As expected, at this year’s OpenWorld, Oracle announced Oracle Public Cloud (OPC). While the company is not as late to the public cloud party as you might think, considering that it had more time to prepare than most of its competitors, OPC could have been bolder.
The company remains well within its comfort zone. Nonetheless, it is a positive step forward that will boost market confidence in the notion of public cloud and enables Oracle to provide its customer base with a familiar set of options.
Part of a complete approach to cloud computing that spans private, public, and hybrid clouds, OPC is a broad offering that includes software-as-a-service (SaaS) and platform-as-a-service (PaaS) on top of Oracle’s infrastructure-as-a-service (IaaS) software and hardware technology.e (OFC) and Oracle Fusion HCM Cloud Service (OFH) will be available from the OPC self-service portal to start with. Other modules will follow later.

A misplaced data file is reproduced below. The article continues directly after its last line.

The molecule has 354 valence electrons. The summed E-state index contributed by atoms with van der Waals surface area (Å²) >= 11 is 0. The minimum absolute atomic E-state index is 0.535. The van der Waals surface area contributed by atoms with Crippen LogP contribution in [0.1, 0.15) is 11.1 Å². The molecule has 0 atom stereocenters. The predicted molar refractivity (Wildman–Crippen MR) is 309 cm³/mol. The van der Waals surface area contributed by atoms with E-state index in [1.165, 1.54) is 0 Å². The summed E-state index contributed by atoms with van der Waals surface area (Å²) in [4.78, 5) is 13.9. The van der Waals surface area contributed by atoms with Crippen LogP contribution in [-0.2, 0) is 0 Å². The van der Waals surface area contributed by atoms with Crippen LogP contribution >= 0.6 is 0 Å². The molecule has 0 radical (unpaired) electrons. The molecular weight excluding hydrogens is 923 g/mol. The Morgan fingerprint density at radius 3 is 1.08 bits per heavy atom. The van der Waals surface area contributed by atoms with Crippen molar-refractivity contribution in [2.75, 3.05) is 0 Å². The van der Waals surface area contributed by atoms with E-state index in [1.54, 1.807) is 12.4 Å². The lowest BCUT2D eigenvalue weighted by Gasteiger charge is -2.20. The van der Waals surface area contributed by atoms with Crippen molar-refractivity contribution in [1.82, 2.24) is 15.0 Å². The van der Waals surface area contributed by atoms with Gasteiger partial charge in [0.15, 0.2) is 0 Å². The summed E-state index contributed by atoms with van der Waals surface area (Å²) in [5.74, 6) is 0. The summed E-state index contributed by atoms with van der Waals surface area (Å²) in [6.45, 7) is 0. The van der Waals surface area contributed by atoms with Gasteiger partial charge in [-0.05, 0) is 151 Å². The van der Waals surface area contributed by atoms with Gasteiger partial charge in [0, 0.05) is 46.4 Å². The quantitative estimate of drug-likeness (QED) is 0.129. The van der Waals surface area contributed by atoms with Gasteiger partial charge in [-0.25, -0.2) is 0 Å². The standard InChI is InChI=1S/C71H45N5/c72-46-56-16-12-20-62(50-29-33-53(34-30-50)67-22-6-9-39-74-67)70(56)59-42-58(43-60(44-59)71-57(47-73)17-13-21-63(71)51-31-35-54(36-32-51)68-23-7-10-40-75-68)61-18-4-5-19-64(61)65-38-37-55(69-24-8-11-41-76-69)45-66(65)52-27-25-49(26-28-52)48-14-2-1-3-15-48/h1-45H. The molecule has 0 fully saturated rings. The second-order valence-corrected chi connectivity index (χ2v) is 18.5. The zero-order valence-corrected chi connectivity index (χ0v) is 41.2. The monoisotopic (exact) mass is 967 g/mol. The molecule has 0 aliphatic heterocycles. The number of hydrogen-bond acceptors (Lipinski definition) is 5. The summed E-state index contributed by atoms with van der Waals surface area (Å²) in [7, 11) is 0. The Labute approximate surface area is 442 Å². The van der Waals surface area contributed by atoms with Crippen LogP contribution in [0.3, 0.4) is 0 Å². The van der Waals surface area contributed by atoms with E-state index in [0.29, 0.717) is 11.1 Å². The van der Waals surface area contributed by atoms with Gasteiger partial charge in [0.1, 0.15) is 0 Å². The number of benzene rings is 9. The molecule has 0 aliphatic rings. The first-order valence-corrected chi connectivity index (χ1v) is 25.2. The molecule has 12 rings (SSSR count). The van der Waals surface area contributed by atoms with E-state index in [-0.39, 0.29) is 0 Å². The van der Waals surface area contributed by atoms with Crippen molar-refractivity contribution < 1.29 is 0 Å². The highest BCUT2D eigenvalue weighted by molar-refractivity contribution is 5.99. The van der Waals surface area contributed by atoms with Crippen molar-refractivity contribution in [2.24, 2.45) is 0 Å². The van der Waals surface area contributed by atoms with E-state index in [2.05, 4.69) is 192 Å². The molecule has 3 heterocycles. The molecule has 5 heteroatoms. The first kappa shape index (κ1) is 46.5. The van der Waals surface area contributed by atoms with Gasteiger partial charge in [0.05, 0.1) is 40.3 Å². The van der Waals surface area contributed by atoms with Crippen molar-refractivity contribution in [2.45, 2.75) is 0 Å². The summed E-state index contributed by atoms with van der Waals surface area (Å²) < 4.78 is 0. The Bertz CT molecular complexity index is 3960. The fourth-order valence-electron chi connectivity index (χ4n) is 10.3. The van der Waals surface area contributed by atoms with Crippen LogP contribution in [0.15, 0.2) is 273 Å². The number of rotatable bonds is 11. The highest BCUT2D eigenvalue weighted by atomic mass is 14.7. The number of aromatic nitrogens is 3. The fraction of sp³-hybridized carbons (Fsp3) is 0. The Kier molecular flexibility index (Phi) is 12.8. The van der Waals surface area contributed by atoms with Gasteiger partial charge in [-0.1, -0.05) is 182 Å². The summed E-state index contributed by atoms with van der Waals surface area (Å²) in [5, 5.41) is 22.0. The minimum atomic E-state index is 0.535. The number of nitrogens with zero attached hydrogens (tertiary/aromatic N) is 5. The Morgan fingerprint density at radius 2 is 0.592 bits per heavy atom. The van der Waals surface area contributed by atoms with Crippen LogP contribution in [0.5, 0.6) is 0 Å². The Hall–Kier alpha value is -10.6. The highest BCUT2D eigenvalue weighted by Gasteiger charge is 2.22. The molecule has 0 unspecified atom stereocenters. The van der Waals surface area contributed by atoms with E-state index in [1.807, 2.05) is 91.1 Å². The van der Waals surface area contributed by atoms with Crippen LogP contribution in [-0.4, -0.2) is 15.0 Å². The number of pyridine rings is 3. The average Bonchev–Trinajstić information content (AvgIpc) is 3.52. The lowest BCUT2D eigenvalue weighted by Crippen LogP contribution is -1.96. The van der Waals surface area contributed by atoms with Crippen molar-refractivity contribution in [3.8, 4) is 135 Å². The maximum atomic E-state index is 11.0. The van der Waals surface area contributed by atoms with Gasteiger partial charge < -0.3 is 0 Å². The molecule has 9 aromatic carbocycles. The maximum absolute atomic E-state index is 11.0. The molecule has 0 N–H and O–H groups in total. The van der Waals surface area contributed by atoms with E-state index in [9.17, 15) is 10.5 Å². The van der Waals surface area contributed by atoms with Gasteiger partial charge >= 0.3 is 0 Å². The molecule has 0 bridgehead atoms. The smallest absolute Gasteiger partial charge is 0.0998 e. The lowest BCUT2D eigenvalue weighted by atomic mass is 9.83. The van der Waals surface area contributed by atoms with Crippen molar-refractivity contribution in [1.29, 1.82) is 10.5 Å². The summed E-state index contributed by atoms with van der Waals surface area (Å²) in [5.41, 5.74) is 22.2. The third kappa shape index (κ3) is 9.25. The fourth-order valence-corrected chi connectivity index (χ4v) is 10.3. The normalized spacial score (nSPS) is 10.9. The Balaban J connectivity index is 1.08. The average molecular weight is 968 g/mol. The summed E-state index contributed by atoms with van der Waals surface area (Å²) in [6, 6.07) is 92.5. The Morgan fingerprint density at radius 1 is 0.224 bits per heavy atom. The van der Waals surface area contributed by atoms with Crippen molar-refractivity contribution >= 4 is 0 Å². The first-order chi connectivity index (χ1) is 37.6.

They also include the Oracle Social Network Cloud Service (OSN), based on Oracle WebCenter, which injects social networking features into Oracle Fusion Applications. OSN can also be used outside of Oracle Fusion Applications.
The PaaS components include Oracle Database Cloud Service (OD), which makes the capabilities of Oracle Database available as a public cloud service, and Oracle Java Cloud Service (OJ), which is essentially Oracle WebLogic Server available as a public cloud service. OD and OJ are currently based on release 11g of the corresponding on-premise software. Ovum expects other Oracle Fusion middleware components, such as business process management, to follow.
The Oracle website provides an overview of what OPC is going to deliver, and the opportunity to enter an email address to get updates on OPC’s evolution. There is no self-service access to OFC or OFH, despite them being officially available and already used by customers.